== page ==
Considering the Custom for Washing Hands on Shabbat and Holidays Before Kiddush
While a common practice amongst Jews is to wash one’s hands for a Shabbat or holiday meal is to do so following kiddush and prior to the blessing over the bread/hallah, there is another practice that is done. And that is to wash one’s hands first, followed by kiddush and then the blessing over the bread/hallah.
The first practice is described by Rabbi Yosef Karo in his well-known work, Set Table (OH 271.12):
אחר שקידש על כוס נוטל ידיו ומברך על נטילת ידים ואם נטל ידיו קודם קידוש גלי דעתיה דריפתא חביבא ליה לא יקדש על היין אלא על הפת
After one sanctifies (or, colloquially, one makes kiddush) upon a cup, one washes one’s hands and blesses “on raising of hands” (or, colloquially, one says the hand-washing blessing). And if one washes one’s hands before kiddush and one favors the bread, one should not make kiddush on the wine, rather just on the bread.
The second practice is described by Rabbi Moses Isserles in his gloss on the above text:
ויש אומרים דלכתחלה יש ליטול ידיו קודם הקידוש ולקדש על היין וכן המנהג פשוט במדינות אלו ואין לשנות רק בליל פסח כמו שיתבאר סימן תע”ג
And there are those who say that it is preferable from the outset to wash one’s hands prior to kiddush and to make kiddush on the wine. And such is the common custom in our lands and one should not change from doing this, except on the night of Passover, as will be explained in section 473.
This custom, that Rabbi Isserles mentions as having been done by Jews in Poland,1 seemed to be a pretty important one of identity for Polish Jews, as he says not to deviate from it. Interestingly, Rabbi Isserles makes only one exception – the night of the Passover <i>seder</i>, when the delay between making <i>kiddush</i> and breaking bread would be very long. Rabbi Isserles also feels very strongly about customs,2 and this custom does not seem to be any different.
Whenever I mention this practice to people, the first question is “Isn’t this interrupting between hand-washing and the blessing over the bread?” In answering, who says there’s a hard and fast rule against speaking between hand-washing and making the blessing over bread? In fact, when one reads elsewhere in Rabbi Karo’s Set Table, one finds the following (OH 166.1):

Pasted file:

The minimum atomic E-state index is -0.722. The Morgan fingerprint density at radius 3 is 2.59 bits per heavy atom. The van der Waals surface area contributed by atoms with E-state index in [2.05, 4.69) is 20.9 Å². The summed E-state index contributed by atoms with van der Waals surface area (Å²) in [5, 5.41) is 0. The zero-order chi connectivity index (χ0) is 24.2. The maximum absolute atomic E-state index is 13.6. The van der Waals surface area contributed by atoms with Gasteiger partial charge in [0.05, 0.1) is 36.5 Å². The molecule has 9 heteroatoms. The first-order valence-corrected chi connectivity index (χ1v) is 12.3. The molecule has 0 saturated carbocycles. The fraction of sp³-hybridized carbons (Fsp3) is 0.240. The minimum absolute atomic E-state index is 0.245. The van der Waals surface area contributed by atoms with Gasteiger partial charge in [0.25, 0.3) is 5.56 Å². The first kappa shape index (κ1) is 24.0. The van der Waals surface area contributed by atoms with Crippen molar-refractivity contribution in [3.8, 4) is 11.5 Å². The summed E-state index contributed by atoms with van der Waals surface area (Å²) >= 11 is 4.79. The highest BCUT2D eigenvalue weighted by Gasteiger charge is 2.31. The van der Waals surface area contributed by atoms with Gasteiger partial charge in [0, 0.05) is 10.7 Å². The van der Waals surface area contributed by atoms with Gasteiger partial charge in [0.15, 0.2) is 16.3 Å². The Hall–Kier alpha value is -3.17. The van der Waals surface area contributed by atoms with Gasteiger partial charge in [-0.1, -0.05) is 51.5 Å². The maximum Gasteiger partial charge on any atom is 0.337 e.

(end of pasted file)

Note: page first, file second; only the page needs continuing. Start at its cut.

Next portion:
יש אומרים שאין צריך ליזהר מלהפסיק בין נטילה להמוציא ויש אומרים שצריך ליזהר וטוב ליזהר. ואם שהה כדי הילוך כ”ב אמה מקרי הפסק
There are those who say that one need not be careful from interrupting between raising [of the hands] (i.e. hands-washing) and the blessing over the bread. And there are those who say that one should be careful. And it’s good to be careful. And, if one waited enough time to walk 22 cubits, it is called an interruption.
Rabbi Caro presents two separate opinions about not interrupting between hands-washing and blessing over the bread: one that says one should be careful and one says there is no requirement to do so. It is important to note that he does not use the language of forbidding of interruptions or speech between these two activities. His comment about being careful not to interrupt is simply that it’s good to be careful – not that one is required to not interrupt.
Thus, when considering that interruptions are okay, making kiddush prior to saying the blessing over bread is not problematic.
1. Joseph Davis, “The Reception of the Shulhan Arukh and the Formation of Ashkenazic Jewish Identity,” AJS Review 26, no. 2 (2002), 265: “Isserles used ‘these lands’ to mean the lands of Poland. The ‘customs of these lands’ that Isserles codified in his notes to the Shulhan Arukh were the customs of the Polish Jews.”↩
2. Rabbi Asher Siev, “The Period, Life and Work or Rabbi Moses Isserles” (PhD diss., Yeshiva University, 1943), 65: “The elevation of the minhag to the level of Halacha may also be credited to R. Isserles, for it was he who upheld the Ashkenazic minhag against the Bet Yoseph and continually sought to explain and justify it.”↩